Sample size refers to the number of observations or data points collected in a study, and it plays a critical role in the accuracy and reliability of research findings. An appropriately calculated sample size ensures that the results are representative of the entire population, minimizing bias while maximizing precision.

Choosing a sample size that is too small may lead to inconclusive results, whereas a too large sample size can waste resources and complicate data management. In this article, we’ll explore how to calculate sample size with specific formulas and provide sample size examples to illustrate these methods in action.

Sample Size Definition

“Sample size” is a term used in market research to define the number of subjects included in a sample for a study. This sample is selected from the general population and is considered representative of the population for that specific study.

For example, if we want to predict how the population in a specific age group will react to a new product, we can first test it on a sample size that is representative of the targeted population.

In this case, the sample size refers to the number of individuals from that age group who will be surveyed.

Calculation of Sample Size

Determining the appropriate sample size involves using statistical formulas that begin with choosing a significant benchmark based on the expected outcomes of the qualitative research. Researchers typically have two main approaches to choose from:

  1. Variable-Based Sampling: Researchers can monitor the measurement of variables and determine specific indicators that express their evolution. For example, to understand consumer behavior, a researcher might track the frequency of visits to a retail store and use the weekly average frequency of visits as an indicator. In specialized literature, this method is referred to as sampling in relation to the variables investigated.
  2. Attribute-Based Sampling: This method may be aimed at evaluating specific attributes of the investigated marketing phenomenon. For instance, a researcher might examine consumer preferences regarding the interior layout of a retail space, assessing various attributes significant to interior design. This approach is known in the specialized literature as sampling with the investigated characteristics.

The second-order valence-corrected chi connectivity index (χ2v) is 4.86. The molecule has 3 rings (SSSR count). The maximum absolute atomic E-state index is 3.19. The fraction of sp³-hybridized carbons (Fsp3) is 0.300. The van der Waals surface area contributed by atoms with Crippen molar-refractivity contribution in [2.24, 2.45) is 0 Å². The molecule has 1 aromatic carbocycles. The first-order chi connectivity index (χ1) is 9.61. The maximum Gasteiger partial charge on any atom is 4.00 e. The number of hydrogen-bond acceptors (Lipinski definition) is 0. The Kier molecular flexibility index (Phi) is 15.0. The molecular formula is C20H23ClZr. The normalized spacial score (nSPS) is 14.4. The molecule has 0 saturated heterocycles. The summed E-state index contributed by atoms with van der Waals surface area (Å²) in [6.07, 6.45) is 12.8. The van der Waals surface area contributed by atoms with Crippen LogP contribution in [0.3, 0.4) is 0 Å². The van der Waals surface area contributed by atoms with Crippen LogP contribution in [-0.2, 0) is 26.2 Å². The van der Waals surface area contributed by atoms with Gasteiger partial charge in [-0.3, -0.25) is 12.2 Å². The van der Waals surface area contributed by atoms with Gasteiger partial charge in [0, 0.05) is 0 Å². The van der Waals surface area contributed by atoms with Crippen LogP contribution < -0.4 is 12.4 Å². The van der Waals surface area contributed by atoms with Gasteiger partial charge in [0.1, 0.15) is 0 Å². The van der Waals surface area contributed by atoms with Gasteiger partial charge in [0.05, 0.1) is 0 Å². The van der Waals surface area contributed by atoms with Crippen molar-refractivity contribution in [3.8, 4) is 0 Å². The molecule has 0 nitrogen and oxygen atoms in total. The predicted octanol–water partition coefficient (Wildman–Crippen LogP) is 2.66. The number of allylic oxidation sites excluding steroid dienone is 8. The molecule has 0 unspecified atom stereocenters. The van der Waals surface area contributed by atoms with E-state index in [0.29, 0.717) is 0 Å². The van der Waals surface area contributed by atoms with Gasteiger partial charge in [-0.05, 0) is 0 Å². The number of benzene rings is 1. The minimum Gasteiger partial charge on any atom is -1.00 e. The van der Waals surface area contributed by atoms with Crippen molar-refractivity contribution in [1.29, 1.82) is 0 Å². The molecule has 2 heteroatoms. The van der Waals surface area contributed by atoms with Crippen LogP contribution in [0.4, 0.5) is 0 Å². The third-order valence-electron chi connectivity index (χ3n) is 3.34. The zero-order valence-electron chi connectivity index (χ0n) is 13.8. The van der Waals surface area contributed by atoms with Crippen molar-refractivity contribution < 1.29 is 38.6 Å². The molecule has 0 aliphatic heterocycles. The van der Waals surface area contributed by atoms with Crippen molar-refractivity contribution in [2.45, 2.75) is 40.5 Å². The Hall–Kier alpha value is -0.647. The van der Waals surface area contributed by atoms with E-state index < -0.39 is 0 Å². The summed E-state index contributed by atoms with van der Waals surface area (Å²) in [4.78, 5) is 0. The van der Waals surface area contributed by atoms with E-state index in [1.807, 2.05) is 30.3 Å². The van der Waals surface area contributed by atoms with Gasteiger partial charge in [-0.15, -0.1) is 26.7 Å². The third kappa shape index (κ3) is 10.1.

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Sample Size Formula

To apply these concepts practically, researchers use formulas that consider the expected effect size, the desired power of the test (commonly set at 80% or higher), and the acceptable level of significance (usually at 5%). These calculations help ensure that the sample size is neither too small to detect a real effect nor too large that it becomes inefficient.

One commonly used formula is:

N = population size • e = Margin of error (percentage in decimal form) • z = z-score

Another sample size formula is:
n = N*X / (X + N – 1),

Where,

  • X = Zα/22 ­*p*(1-p) / MOE2,
  • Zα/2 is the critical value of the Normal distribution at α/2 (for a confidence level of 95%, α is 0.05, and the critical value is 1.96).
  • MOE is the margin of error.
  • p is the sample proportion.
  • N is the population size.

Note that a Finite Population Correction has been applied to the sample size formula.

Sample Size Example:

Suppose a researcher wants to conduct a survey to estimate the proportion of smartphone users in a city with a population size of 500,000. The researcher aims for a 95% confidence level and a margin of error of 5%. Using the formula:

X = ((1.96)^2 * 0.5(1-0.5)) / (0.05)^2

X = (3.8416 * 0.25) / 0.0025

X = 0.9604 / 0.0025

X = 384.16

After calculating X, the researcher then uses it in the sample size formula to determine the required sample size:

n = (500,000 * 384.16) / (384.16 + 500,000 – 1)

n ≈ 192,080,000 / 499,383

n ≈ 384.59

Thus, the researcher would need a sample size of approximately 385 respondents to achieve the desired level of confidence with a margin of error of 5%.

Sample Size Process

The sampling size process involves several specific activities, namely:

  • Defining the population that is the object of the research: Defining the target population must be done with great care to avoid either the tendency to choose an unjustified large population or the inclination to select an unjustifiably narrow population. For example, for companies that produce cars, the total population can be represented by the people of the whole country, including children of different ages. But, the relevant population, which will be the subject of the research, will be made up only of the population over 18 years old.